Developing an Arctic Urban Sustainability Index to Promote and Measure Reform Progress

Robert Orttung

The Arctic regions are experiencing an unprecedented rate of climatic and environmental change. These changes are creating greater opportunities to exploit oil, natural gas, and mineral resources, while extracting these resources will require labor migration into the Arctic. These effects are exacerbated in urban centers, areas of economic activities where resource and infrastructure development are concentrated and where most of the Arctic population lives.

Promoting urban sustainability in the Arctic is critical because the fragility of the environment, economy, and population makes mistakes more costly and likely to have a lasting impact than they would in more resilient parts of the planet. Policy makers and corporations focused on maximizing profit margins are not paying sufficient attention to such sustainability concerns meaning that the continuation of current practices could do irreparable damage to the Arctic environment.

To minimize negative human impacts on the fragile Arctic environment, it is necessary to promote greater urban sustainability in the region. Such an effort should be part of the U.S. chairmanship of the Arctic Council from May 2015 to May 2017.

Promoting Arctic urban sustainability will require tools to measure progress, identify areas of most urgent needs, select best practices, examine opportunity costs, and determine where external actors can have the greatest impact. One useful way to achieve such goals would be through an Arctic Urban Sustainability Index, which will make it possible to assess the consequences of human activities in the region across a number of important dimensions.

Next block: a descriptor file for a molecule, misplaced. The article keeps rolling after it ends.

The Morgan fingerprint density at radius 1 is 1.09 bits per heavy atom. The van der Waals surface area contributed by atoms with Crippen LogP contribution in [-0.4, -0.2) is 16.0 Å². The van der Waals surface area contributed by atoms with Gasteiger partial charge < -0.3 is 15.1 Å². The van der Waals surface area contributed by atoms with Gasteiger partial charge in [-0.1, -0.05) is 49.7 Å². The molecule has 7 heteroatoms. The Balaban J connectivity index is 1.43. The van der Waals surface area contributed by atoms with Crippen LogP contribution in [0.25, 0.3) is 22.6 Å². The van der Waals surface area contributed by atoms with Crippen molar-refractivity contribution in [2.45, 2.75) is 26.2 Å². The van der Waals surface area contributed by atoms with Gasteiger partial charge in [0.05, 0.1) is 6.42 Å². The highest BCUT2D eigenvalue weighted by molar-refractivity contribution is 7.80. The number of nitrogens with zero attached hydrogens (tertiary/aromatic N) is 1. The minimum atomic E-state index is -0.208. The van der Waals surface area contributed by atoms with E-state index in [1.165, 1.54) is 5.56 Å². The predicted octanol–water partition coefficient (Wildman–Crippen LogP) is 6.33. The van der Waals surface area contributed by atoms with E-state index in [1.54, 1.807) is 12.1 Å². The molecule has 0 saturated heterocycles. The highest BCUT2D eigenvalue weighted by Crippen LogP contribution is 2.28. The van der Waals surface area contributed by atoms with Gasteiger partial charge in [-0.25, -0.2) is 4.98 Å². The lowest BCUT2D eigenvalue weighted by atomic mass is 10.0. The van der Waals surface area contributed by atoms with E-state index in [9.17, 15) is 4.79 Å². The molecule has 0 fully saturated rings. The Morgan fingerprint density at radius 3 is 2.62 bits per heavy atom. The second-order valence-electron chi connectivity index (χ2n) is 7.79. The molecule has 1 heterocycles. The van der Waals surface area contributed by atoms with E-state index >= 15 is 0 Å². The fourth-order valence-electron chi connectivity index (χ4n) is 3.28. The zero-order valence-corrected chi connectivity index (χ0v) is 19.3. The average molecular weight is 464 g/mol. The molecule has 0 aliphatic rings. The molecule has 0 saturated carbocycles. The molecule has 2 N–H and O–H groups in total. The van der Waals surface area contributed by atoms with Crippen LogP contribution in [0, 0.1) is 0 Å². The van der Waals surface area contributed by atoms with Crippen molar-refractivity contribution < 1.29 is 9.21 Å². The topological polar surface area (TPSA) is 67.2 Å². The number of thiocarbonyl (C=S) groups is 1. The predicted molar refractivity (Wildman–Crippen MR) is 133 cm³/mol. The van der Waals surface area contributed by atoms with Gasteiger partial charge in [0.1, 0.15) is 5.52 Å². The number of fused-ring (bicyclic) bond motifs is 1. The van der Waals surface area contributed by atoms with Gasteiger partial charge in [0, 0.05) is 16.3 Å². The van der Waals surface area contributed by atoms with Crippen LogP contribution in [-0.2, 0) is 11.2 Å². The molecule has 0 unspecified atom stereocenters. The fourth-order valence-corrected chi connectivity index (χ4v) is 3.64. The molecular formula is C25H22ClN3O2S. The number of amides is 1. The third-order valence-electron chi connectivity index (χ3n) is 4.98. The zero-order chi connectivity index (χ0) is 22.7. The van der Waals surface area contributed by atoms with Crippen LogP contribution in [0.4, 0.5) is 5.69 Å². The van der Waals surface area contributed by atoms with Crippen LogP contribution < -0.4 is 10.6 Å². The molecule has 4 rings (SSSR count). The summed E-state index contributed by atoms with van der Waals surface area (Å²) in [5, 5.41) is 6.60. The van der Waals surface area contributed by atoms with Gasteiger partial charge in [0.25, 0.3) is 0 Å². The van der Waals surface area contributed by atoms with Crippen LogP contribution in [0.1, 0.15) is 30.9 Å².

Such an Arctic Urban Sustainability Index could be used to measure sustainability outcomes and progress toward achieving those outcomes in a wide variety of Arctic cities. Measuring sustainability requires addressing a highly complex and interconnected set of systems with a large number of important individual factors to assess. For example, among the crucial factors that need attention are: the shorter operational season for ice roads and thawing permafrost, which undermines buildings and pipelines; the boom-bust economic cycle, which makes it difficult for city planners to provide sustainable housing and social services; and an influx of workers, including Central Asian migrants coming to Russia and Filipinos moving to Canada, who do not always integrate easily with the existing population and whose arrival sometimes stokes ethnic and religious tensions in the destination cities.

Measuring sustainability efforts across the full range of scales (from individual households to national governments) and mechanisms (energy use, transportation, food security, climatic resilience, and environmental impact) will trigger efforts to improve urban planning. To address the full complexity of the problem, the project must be multi-disciplinary in nature, incorporating the analytical tools of geography, climatology, architecture, design, sociology, and political science. Such an Index will benefit from studying best practices in other efforts to promote urban sustainability, particularly in areas with extreme climate conditions, such as the Persian Gulf and the American desert.